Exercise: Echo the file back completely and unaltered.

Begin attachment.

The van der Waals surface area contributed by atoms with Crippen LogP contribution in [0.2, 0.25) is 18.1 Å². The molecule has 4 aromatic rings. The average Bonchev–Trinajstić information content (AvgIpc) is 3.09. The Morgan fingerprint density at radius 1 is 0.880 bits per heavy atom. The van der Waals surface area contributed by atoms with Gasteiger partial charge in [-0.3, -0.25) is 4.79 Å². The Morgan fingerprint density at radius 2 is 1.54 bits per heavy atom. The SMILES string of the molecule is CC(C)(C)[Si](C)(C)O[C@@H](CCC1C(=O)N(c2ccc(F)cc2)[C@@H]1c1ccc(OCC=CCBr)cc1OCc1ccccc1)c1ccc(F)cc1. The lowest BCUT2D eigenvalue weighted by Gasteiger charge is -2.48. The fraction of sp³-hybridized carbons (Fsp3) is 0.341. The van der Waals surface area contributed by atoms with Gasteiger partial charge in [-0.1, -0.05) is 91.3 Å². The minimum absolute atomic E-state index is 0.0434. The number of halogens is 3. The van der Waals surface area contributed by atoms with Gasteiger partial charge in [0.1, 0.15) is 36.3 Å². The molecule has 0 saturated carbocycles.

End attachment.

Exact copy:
The van der Waals surface area contributed by atoms with Crippen LogP contribution in [0.2, 0.25) is 18.1 Å². The molecule has 4 aromatic rings. The average Bonchev–Trinajstić information content (AvgIpc) is 3.09. The Morgan fingerprint density at radius 1 is 0.880 bits per heavy atom. The van der Waals surface area contributed by atoms with Gasteiger partial charge in [-0.3, -0.25) is 4.79 Å². The Morgan fingerprint density at radius 2 is 1.54 bits per heavy atom. The SMILES string of the molecule is CC(C)(C)[Si](C)(C)O[C@@H](CCC1C(=O)N(c2ccc(F)cc2)[C@@H]1c1ccc(OCC=CCBr)cc1OCc1ccccc1)c1ccc(F)cc1. The lowest BCUT2D eigenvalue weighted by Gasteiger charge is -2.48. The fraction of sp³-hybridized carbons (Fsp3) is 0.341. The van der Waals surface area contributed by atoms with Gasteiger partial charge in [-0.1, -0.05) is 91.3 Å². The minimum absolute atomic E-state index is 0.0434. The number of halogens is 3. The van der Waals surface area contributed by atoms with Gasteiger partial charge in [0.1, 0.15) is 36.3 Å². The molecule has 0 saturated carbocycles.